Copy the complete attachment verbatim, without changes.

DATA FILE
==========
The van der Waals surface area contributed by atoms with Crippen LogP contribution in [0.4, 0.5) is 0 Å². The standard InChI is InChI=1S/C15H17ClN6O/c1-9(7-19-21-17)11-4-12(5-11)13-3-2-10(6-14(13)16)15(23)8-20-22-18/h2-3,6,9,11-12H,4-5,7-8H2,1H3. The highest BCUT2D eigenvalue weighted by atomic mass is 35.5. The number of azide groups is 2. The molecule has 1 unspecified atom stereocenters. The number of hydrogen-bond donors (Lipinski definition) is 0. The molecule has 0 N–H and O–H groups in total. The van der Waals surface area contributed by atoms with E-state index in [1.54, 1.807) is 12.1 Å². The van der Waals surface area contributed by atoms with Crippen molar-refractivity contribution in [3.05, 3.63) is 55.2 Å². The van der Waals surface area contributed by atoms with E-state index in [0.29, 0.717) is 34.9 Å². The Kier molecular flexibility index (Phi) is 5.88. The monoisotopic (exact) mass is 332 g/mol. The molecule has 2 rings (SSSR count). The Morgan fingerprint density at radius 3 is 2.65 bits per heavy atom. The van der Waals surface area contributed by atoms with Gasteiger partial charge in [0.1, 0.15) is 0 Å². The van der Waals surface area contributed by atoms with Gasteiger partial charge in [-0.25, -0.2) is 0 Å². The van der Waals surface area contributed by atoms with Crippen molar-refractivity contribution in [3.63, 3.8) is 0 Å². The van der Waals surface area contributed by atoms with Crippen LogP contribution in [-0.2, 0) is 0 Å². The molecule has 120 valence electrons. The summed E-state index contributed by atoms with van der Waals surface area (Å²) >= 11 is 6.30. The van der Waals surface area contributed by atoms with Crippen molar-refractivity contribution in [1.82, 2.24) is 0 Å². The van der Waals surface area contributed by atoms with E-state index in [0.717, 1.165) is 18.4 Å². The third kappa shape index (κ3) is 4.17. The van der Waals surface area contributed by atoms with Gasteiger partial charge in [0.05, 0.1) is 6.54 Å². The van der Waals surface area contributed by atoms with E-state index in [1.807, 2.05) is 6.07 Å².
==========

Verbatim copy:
The van der Waals surface area contributed by atoms with Crippen LogP contribution in [0.4, 0.5) is 0 Å². The standard InChI is InChI=1S/C15H17ClN6O/c1-9(7-19-21-17)11-4-12(5-11)13-3-2-10(6-14(13)16)15(23)8-20-22-18/h2-3,6,9,11-12H,4-5,7-8H2,1H3. The highest BCUT2D eigenvalue weighted by atomic mass is 35.5. The number of azide groups is 2. The molecule has 1 unspecified atom stereocenters. The number of hydrogen-bond donors (Lipinski definition) is 0. The molecule has 0 N–H and O–H groups in total. The van der Waals surface area contributed by atoms with E-state index in [1.54, 1.807) is 12.1 Å². The van der Waals surface area contributed by atoms with Crippen molar-refractivity contribution in [3.05, 3.63) is 55.2 Å². The van der Waals surface area contributed by atoms with E-state index in [0.29, 0.717) is 34.9 Å². The Kier molecular flexibility index (Phi) is 5.88. The monoisotopic (exact) mass is 332 g/mol. The molecule has 2 rings (SSSR count). The Morgan fingerprint density at radius 3 is 2.65 bits per heavy atom. The van der Waals surface area contributed by atoms with Gasteiger partial charge in [0.1, 0.15) is 0 Å². The van der Waals surface area contributed by atoms with Gasteiger partial charge in [-0.25, -0.2) is 0 Å². The van der Waals surface area contributed by atoms with Crippen molar-refractivity contribution in [3.63, 3.8) is 0 Å². The van der Waals surface area contributed by atoms with Crippen LogP contribution in [-0.2, 0) is 0 Å². The molecule has 120 valence electrons. The summed E-state index contributed by atoms with van der Waals surface area (Å²) >= 11 is 6.30. The van der Waals surface area contributed by atoms with Crippen molar-refractivity contribution in [1.82, 2.24) is 0 Å². The van der Waals surface area contributed by atoms with E-state index in [0.717, 1.165) is 18.4 Å². The third kappa shape index (κ3) is 4.17. The van der Waals surface area contributed by atoms with Gasteiger partial charge in [0.05, 0.1) is 6.54 Å². The van der Waals surface area contributed by atoms with E-state index in [1.807, 2.05) is 6.07 Å².